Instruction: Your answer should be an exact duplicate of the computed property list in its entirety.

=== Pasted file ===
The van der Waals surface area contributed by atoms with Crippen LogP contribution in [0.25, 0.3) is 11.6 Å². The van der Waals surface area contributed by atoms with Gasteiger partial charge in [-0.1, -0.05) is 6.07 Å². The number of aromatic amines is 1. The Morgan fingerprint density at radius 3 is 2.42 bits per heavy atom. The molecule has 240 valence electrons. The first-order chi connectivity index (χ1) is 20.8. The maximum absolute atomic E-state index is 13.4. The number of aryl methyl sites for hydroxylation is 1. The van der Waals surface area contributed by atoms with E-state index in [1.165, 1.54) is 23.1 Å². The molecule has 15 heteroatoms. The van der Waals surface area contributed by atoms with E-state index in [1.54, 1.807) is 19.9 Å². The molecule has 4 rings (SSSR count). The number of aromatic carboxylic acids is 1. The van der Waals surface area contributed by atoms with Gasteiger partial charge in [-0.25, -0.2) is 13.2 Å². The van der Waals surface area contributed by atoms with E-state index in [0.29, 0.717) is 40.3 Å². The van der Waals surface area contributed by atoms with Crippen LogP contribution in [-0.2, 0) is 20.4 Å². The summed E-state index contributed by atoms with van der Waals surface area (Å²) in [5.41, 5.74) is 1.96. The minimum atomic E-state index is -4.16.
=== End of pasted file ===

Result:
The van der Waals surface area contributed by atoms with Crippen LogP contribution in [0.25, 0.3) is 11.6 Å². The van der Waals surface area contributed by atoms with Gasteiger partial charge in [-0.1, -0.05) is 6.07 Å². The number of aromatic amines is 1. The Morgan fingerprint density at radius 3 is 2.42 bits per heavy atom. The molecule has 240 valence electrons. The first-order chi connectivity index (χ1) is 20.8. The maximum absolute atomic E-state index is 13.4. The number of aryl methyl sites for hydroxylation is 1. The van der Waals surface area contributed by atoms with E-state index in [1.165, 1.54) is 23.1 Å². The molecule has 15 heteroatoms. The van der Waals surface area contributed by atoms with E-state index in [1.54, 1.807) is 19.9 Å². The molecule has 4 rings (SSSR count). The number of aromatic carboxylic acids is 1. The van der Waals surface area contributed by atoms with Gasteiger partial charge in [-0.25, -0.2) is 13.2 Å². The van der Waals surface area contributed by atoms with E-state index in [0.29, 0.717) is 40.3 Å². The van der Waals surface area contributed by atoms with Crippen LogP contribution in [-0.2, 0) is 20.4 Å². The summed E-state index contributed by atoms with van der Waals surface area (Å²) in [5.41, 5.74) is 1.96. The minimum atomic E-state index is -4.16.